Forensic Fashion
(c) 2006-present R. Macaraeg


>Costume Studies
>>1390 Mamluk tabardar
Subjecttabardar elite guard / halberdier
Culture: Circassian-Mamluk
Setting: Mamluk sultanate, Egypt/Mediterranean 13th-15thc

Context (Event Photos, Primary sources, Secondary Sources, Field Notes)

* Metropolitan Museum of Art 1987 p60
"The Mamluk sultans and amirs, probably in imitation of the Varangian (Viking) guard of the emperors of Byzantium, employed a special corps of ax bearers, who accompanied them on ceremonial occasions and into battle."

* Heath 1978 p93 (describing a Mamluk tabardar, ca. 1250)
"This figure probably represents one of the infantry guardsmen called Tabardariyyah, named after their distinctive weapon the Tabar (axe).  How big this unit actually was does not seem to be altogether clear -- it may have comprised no more than the 10 Tabardariyyah who accompanied the Sultan on parade.  Their commander was the Amir-Tabar."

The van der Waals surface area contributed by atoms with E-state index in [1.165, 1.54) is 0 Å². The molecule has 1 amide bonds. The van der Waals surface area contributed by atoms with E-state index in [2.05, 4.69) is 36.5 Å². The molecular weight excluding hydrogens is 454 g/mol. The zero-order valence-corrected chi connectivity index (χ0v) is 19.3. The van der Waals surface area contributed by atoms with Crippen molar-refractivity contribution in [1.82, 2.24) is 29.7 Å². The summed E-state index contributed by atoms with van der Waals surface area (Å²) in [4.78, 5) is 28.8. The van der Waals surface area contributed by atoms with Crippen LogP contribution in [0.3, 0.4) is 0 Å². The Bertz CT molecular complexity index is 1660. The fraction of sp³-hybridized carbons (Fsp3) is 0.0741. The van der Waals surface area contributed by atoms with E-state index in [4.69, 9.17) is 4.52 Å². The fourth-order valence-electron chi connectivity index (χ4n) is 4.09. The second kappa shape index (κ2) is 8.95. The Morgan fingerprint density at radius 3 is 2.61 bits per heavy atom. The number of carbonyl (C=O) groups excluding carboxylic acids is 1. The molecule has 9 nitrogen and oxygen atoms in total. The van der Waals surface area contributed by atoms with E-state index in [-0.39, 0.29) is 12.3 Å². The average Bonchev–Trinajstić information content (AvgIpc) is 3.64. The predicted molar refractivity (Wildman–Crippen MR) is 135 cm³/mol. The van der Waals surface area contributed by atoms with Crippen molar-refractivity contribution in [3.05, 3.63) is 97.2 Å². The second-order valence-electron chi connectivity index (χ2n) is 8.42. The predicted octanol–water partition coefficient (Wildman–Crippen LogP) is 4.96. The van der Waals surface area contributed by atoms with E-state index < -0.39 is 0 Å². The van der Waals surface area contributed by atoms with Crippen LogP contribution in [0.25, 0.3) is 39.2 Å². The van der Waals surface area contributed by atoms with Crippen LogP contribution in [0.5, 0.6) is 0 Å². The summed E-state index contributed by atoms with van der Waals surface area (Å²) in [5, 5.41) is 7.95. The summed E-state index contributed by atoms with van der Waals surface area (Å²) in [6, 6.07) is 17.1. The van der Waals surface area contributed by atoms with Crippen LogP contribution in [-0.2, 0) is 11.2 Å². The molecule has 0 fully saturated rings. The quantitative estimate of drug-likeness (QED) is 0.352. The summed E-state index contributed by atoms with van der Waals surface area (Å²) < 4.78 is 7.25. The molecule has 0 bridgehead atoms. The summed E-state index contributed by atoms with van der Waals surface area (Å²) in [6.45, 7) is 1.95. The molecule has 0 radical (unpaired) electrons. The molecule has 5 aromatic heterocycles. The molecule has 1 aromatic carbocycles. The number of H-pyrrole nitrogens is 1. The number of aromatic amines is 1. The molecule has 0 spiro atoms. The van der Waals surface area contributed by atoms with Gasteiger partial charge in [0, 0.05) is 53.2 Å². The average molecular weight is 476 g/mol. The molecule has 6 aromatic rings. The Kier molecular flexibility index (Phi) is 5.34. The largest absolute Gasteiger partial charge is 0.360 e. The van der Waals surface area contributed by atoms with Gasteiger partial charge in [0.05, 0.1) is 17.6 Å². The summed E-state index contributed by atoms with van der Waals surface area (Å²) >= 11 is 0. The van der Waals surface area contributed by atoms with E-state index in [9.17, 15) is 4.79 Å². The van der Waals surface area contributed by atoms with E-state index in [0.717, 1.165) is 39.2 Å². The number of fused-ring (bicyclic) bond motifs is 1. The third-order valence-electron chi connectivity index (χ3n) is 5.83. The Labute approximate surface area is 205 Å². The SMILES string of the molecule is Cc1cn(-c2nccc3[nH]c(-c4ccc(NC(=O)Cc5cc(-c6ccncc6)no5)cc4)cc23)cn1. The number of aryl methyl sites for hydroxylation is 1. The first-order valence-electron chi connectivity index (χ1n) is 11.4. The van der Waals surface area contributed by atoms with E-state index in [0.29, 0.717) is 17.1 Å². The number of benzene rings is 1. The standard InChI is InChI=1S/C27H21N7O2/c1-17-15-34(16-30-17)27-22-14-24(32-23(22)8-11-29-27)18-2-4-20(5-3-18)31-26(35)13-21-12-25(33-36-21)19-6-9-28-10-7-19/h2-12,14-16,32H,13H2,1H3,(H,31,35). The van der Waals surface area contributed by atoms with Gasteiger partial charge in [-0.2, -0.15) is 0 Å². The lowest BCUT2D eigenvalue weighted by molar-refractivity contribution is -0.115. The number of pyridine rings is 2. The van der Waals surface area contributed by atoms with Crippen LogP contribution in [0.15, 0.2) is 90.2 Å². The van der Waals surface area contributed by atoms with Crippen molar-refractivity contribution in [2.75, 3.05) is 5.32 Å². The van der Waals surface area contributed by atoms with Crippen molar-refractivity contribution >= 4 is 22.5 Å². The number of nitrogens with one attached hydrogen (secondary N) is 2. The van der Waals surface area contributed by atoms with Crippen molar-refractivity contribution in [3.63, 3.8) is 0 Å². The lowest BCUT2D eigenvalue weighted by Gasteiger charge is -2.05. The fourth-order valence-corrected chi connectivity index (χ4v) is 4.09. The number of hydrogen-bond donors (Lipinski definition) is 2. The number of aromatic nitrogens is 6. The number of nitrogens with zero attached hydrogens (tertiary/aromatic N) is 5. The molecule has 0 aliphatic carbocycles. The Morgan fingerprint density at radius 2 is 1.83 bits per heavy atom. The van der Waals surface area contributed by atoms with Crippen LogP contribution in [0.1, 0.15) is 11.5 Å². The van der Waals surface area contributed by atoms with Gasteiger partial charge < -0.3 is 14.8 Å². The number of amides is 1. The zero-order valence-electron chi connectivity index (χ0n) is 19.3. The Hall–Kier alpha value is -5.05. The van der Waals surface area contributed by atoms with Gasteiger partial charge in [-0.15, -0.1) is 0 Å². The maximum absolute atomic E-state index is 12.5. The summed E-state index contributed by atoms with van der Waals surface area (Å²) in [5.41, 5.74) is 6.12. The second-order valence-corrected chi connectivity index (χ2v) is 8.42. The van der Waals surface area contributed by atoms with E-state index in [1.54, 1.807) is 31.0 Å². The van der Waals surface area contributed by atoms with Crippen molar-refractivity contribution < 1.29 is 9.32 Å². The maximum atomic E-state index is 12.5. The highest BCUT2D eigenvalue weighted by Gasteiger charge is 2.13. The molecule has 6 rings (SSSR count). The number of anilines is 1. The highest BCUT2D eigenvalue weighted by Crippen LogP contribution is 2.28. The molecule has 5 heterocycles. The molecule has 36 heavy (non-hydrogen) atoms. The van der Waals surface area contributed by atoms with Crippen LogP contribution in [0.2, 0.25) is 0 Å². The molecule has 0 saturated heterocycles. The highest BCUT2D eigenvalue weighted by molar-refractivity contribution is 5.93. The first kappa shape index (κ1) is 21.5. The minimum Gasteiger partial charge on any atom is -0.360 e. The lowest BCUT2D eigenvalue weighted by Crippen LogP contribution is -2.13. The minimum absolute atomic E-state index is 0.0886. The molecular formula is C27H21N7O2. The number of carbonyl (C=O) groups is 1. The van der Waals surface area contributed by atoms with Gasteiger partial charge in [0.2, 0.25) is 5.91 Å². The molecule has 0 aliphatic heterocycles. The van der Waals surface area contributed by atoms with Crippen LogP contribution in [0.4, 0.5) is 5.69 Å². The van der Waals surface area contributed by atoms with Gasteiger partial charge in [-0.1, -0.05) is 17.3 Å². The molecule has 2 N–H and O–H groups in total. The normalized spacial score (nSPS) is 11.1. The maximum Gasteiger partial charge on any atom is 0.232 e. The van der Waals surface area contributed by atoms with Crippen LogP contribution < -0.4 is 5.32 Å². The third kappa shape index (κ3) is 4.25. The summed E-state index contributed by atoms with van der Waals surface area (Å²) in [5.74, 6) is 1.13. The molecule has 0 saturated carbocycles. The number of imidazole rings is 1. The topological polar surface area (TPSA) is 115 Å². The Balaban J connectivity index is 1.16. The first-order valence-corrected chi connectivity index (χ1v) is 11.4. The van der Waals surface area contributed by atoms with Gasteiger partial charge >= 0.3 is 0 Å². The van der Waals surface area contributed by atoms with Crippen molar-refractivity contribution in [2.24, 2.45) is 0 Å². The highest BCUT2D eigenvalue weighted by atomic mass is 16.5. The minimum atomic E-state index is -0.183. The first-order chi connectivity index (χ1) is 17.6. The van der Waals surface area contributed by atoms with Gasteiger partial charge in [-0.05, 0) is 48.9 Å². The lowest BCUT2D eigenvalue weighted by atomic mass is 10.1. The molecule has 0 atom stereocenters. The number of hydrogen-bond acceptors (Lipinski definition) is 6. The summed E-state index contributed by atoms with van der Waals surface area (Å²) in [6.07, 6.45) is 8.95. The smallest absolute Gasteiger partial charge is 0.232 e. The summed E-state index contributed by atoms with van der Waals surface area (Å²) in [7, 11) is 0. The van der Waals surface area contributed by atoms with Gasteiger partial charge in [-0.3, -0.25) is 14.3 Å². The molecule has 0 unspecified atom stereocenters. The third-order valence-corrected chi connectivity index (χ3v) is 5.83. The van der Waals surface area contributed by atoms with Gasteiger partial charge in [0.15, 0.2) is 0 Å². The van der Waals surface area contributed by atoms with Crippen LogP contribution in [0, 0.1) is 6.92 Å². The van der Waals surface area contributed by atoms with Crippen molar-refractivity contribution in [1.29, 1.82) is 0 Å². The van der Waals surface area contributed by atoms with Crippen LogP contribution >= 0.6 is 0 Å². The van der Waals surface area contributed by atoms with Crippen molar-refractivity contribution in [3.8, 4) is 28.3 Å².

* Hillebrand 1999 p456 (referring to a fifteenth-century axe, Plate 7.2)
"The weapon known as tabar was a large axe with a semicircular blade and a wooden or metal handle.  In Mamluk times it was carried by a special corps, the tabardariyya."

* Heath 1978 p93 (describing a Mamluk tabardar, ca. 1250)
"The axe was also employed by other troops, Joinville recording 30 al-Halqa in 1250 'with drawn swords in their hands and Danish axes hanging at their necks'; the shape of the axe blade was apparently very similar to the traditional Scandinavian design.  Al-Tartusi describes the shape of the Nagin, a smaller, cavalry version of the Tabar, as like a half-moon.  The haft of the Tabar could be of wood or metal.  The blades of ceremonial axes were usually decorated with inlay and perforated patterns."

* North 1985 p44
"Some Mameluk axes of the 14th and 15th centuries are preserved in Topkapi.  These have large crescent blades and steel shafts. Many of the blades are fretted out in a design of arabesques incorporating the name of an Emir or with Koranic inscriptions.  One type has a blade with a lower edge which extends downwards.  The back of the axe is set with a quadrilateral projection for use as a hammer.  Although many of these larger axes were carried as parade arms, some show the notched and damaged edges that indicate hard usage in war."